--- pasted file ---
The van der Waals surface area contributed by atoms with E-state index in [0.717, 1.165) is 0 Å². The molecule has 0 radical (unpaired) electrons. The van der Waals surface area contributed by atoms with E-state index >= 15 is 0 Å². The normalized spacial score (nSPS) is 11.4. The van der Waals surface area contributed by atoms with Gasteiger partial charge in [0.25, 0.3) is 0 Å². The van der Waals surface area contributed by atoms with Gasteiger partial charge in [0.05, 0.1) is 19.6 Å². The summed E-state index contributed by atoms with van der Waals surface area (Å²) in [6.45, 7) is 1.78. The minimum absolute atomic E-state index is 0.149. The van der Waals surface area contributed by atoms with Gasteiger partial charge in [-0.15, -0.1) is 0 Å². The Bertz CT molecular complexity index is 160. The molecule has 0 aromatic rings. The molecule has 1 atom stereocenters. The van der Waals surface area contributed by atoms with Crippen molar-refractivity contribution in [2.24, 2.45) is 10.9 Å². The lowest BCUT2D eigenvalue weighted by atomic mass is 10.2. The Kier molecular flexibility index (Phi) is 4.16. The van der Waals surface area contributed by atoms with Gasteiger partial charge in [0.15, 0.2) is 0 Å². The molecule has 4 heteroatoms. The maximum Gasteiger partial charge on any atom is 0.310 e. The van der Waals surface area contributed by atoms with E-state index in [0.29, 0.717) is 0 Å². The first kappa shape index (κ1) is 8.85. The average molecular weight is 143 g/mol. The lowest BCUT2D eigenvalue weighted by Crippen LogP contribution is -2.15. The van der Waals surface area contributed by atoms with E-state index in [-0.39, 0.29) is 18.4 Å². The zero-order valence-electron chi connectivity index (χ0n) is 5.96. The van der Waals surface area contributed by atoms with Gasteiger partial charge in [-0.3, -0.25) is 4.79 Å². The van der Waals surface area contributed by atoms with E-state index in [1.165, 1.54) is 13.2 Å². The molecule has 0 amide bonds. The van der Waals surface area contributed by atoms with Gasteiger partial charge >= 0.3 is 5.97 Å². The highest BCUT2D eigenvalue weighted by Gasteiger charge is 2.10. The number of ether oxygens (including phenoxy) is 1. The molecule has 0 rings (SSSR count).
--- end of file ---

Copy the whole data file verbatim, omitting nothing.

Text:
The van der Waals surface area contributed by atoms with E-state index in [0.717, 1.165) is 0 Å². The molecule has 0 radical (unpaired) electrons. The van der Waals surface area contributed by atoms with E-state index >= 15 is 0 Å². The normalized spacial score (nSPS) is 11.4. The van der Waals surface area contributed by atoms with Gasteiger partial charge in [0.25, 0.3) is 0 Å². The van der Waals surface area contributed by atoms with Gasteiger partial charge in [0.05, 0.1) is 19.6 Å². The summed E-state index contributed by atoms with van der Waals surface area (Å²) in [6.45, 7) is 1.78. The minimum absolute atomic E-state index is 0.149. The van der Waals surface area contributed by atoms with Gasteiger partial charge in [-0.15, -0.1) is 0 Å². The Bertz CT molecular complexity index is 160. The molecule has 0 aromatic rings. The molecule has 1 atom stereocenters. The van der Waals surface area contributed by atoms with Crippen molar-refractivity contribution in [2.24, 2.45) is 10.9 Å². The lowest BCUT2D eigenvalue weighted by atomic mass is 10.2. The Kier molecular flexibility index (Phi) is 4.16. The van der Waals surface area contributed by atoms with Gasteiger partial charge in [0.15, 0.2) is 0 Å². The molecule has 4 heteroatoms. The maximum Gasteiger partial charge on any atom is 0.310 e. The van der Waals surface area contributed by atoms with E-state index in [0.29, 0.717) is 0 Å². The first kappa shape index (κ1) is 8.85. The average molecular weight is 143 g/mol. The lowest BCUT2D eigenvalue weighted by Crippen LogP contribution is -2.15. The van der Waals surface area contributed by atoms with E-state index in [-0.39, 0.29) is 18.4 Å². The zero-order valence-electron chi connectivity index (χ0n) is 5.96. The van der Waals surface area contributed by atoms with Gasteiger partial charge in [-0.3, -0.25) is 4.79 Å². The van der Waals surface area contributed by atoms with E-state index in [1.165, 1.54) is 13.2 Å². The molecule has 0 amide bonds. The van der Waals surface area contributed by atoms with Gasteiger partial charge >= 0.3 is 5.97 Å². The highest BCUT2D eigenvalue weighted by Gasteiger charge is 2.10. The number of ether oxygens (including phenoxy) is 1. The molecule has 0 rings (SSSR count).